It happened without warning. Keisa King was driving her 2013 Nissan Altima on the Edens Expressway last December, when all of a sudden, “it was like an explosion, it was a huge boom.”
“I really thought I got shot at,” the Gurnee woman recalled.
Seconds later, a gush of wind and the sound of shattered glass forced King to pull off the road in a panic.
“My heart is racing. I’m driving. I’m trying to focus. I’m looking around. No one is on the road. Did my sunroof just explode?” King wondered.
NBC 5 Responds found that King’s sunroof did shatter, and she isn’t the only one who has experienced it. We found hundreds of complaints describing sunroofs spontaneously shattering, injuring and scaring drivers.
The scenario is playing out across the country, and it has captured the attention of federal safety regulators.
The National Highway Traffic Safety Administration is investigating 2011-2013 Kia Sorentos and has asked four more carmakers – including Nissan -- for information on a dozen different models with similar sunroofs. KIA Motors says it’s evaluating the performance of its tempered glass and has been cooperating with NHTSA’s investigation.
So what is causing sunroofs to explode?
Getting the answer can be daunting, according to glass expert Mark Meshulam, who points to three likely culprits. The most obvious: a rock or debris can pop up and hit a sunroof. A flaw can also be caused by installation. The hardest to predict are imperfections in the glass itself.
"Tempered glass can be like a ticking time bomb,” Meshulum told NBC 5 Responds. "There are little imperfections. They're like little stones. If they happen to be inside tempered glass there's potential that down the road that little stone will grow sufficiently to actually spontaneously break the glass.”
Proving your glass had an inherent flaw can be difficult because when tempered glass breaks, it shatters into hundreds of little pieces. If that happens, Meshulum said there is a way for drivers to protect themselves and any evidence of a manufacturer defect.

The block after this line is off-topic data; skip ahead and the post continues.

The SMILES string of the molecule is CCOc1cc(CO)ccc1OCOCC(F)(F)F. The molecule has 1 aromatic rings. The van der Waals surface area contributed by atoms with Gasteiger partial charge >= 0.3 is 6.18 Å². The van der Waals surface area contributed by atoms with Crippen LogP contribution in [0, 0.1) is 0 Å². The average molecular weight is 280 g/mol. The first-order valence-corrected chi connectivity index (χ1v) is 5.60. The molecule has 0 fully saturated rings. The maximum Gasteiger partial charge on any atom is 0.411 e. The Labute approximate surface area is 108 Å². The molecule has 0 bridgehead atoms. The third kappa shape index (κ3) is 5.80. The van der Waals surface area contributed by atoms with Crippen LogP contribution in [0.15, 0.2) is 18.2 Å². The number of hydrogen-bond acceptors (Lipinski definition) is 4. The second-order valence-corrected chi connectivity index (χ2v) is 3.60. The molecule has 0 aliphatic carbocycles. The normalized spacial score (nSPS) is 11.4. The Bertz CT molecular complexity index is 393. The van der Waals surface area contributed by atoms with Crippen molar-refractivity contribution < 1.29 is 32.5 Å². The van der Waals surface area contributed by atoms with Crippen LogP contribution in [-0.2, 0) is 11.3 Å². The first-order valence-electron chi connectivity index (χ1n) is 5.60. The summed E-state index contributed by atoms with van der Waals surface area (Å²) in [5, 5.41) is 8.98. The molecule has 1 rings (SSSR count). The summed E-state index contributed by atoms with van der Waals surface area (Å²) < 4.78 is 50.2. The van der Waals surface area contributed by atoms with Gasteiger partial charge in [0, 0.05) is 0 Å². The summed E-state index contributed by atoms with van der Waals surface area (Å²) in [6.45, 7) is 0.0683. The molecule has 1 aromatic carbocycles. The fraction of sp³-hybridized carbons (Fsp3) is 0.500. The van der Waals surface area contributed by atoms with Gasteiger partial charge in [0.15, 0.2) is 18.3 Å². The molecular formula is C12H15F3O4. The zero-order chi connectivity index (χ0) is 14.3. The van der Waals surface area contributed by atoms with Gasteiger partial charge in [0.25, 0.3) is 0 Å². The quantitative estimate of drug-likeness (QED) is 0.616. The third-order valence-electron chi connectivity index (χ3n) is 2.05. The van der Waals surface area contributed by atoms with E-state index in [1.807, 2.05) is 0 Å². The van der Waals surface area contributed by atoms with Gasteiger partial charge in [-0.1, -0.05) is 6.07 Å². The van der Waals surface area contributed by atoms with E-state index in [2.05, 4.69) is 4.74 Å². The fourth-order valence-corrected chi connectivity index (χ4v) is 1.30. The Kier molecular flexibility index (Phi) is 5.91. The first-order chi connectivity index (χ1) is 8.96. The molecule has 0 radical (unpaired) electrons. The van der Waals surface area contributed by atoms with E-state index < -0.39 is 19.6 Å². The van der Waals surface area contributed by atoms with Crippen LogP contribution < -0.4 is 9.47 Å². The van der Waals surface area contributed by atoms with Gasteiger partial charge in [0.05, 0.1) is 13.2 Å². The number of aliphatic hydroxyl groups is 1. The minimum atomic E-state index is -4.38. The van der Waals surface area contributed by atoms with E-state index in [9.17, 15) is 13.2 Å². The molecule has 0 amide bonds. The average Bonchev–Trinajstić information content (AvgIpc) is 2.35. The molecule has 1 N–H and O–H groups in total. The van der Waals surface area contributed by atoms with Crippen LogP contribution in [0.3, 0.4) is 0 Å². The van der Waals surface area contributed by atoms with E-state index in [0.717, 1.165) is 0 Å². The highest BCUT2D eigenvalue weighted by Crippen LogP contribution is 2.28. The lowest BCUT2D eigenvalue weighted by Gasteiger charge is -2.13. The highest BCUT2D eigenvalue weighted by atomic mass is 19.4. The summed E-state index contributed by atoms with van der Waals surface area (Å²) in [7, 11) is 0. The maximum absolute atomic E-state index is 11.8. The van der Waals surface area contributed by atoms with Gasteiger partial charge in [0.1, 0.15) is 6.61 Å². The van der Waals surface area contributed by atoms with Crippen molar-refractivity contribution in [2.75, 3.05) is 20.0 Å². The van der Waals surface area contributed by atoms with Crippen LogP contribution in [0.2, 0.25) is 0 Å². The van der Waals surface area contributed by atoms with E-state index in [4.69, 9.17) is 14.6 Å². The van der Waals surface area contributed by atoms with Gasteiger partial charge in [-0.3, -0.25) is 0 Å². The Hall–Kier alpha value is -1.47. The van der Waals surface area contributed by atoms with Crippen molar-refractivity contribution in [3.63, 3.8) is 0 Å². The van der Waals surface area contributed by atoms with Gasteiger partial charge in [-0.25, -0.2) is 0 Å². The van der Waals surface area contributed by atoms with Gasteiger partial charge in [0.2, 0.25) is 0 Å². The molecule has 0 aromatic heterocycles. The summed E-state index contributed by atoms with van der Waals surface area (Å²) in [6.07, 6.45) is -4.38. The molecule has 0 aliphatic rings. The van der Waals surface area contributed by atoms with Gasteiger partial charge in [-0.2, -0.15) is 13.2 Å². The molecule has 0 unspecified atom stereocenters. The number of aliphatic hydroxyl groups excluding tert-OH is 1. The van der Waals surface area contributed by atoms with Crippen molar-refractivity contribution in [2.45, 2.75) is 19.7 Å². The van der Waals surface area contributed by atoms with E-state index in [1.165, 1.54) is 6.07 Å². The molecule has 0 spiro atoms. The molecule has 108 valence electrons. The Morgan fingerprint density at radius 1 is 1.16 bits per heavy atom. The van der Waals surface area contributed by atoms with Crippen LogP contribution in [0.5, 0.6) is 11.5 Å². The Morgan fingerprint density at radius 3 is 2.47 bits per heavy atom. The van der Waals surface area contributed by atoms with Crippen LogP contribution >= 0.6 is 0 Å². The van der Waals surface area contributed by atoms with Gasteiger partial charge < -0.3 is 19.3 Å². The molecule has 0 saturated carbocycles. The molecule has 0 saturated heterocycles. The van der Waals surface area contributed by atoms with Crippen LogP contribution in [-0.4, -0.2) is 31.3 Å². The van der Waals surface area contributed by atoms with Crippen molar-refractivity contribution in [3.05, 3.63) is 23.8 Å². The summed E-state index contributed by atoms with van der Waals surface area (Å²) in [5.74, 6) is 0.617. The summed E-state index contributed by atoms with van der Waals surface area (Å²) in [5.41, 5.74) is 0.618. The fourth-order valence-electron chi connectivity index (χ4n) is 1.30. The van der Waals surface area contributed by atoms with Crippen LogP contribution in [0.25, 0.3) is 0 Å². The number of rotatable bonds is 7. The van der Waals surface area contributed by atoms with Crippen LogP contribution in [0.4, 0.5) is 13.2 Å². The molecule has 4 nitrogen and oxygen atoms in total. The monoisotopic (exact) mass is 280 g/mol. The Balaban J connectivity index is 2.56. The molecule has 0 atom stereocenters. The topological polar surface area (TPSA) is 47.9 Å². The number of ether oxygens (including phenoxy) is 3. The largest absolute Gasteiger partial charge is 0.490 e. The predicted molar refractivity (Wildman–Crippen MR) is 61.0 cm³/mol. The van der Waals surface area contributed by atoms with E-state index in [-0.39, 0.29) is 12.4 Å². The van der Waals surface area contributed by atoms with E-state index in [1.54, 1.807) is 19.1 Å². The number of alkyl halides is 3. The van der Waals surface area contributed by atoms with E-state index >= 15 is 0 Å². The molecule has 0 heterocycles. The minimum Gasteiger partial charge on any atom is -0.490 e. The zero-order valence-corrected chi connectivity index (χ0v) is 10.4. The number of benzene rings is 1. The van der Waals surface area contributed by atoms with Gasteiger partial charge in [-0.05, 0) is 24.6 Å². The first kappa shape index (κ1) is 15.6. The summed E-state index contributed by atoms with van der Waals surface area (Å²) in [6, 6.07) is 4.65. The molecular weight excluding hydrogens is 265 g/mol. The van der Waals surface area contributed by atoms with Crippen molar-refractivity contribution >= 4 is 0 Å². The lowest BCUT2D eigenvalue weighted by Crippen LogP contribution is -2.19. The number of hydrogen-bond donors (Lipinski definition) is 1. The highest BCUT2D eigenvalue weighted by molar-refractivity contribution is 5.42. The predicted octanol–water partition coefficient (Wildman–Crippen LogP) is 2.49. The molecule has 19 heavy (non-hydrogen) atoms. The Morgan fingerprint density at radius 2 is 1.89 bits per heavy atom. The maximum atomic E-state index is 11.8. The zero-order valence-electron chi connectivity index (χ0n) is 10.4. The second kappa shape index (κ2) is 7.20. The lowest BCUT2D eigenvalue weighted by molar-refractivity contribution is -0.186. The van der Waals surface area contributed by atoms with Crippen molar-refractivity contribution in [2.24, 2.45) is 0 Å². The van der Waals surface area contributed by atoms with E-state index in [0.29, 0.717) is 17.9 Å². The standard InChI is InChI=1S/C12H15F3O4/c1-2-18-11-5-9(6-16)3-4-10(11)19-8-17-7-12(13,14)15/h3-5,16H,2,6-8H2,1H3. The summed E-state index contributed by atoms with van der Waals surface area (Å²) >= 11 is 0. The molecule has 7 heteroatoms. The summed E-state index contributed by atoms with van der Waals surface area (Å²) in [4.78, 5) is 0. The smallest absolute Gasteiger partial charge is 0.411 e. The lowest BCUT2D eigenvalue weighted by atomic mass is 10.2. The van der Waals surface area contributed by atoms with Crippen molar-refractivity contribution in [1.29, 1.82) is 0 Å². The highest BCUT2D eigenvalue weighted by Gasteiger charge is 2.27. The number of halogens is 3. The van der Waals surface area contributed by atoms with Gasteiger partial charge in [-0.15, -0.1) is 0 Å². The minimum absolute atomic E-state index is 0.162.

“If there is a glass break and the glass is still hanging there together, immediately put a piece of duct tape or clear strapping tape over the origin to hold it all together,” Meshulum advises. “You’ve got to do that right away because it will collapse and there goes your evidence,” Meshulum says.
Once the origin is stabilized, Meshulum recommends putting duct tape over the whole sunroof so motorists can drive safely and get it fixed.
“If you have an argument from a manufacturer, you can say here’s my evidence. Here is the flaw in the glass,” Meshulum said.
Back in Gurnee, King says Nissan refused to replace her shattered sunroof.
"We talked to the dealership and they told us that it was environmental, and I said ‘What does that mean?’"
King said it cost her $700 to replace, and it cost Nissan a customer.
"I'm completely done,” King told NBC 5 Responds. "I don't even feel comfortable driving my car because I don't know when this thing or if this thing can explode again."
In a statement, a Nissan spokesperson told NBC 5 Responds:
“The particular issue the customer encountered has not been a common occurrence in the Altima, and there are no related recalls or service campaigns active. We believe this is not the result of any design issue and therefore, it is a matter the owner should resolve with her insurance company for resolution.”
While Nissan says it’s not a common occurrence on Altima’s, NBC 5 Responds learned that Nissan has received at least 39 complaints of exploding sunroofs on its Murano and Pathfinder vehicles.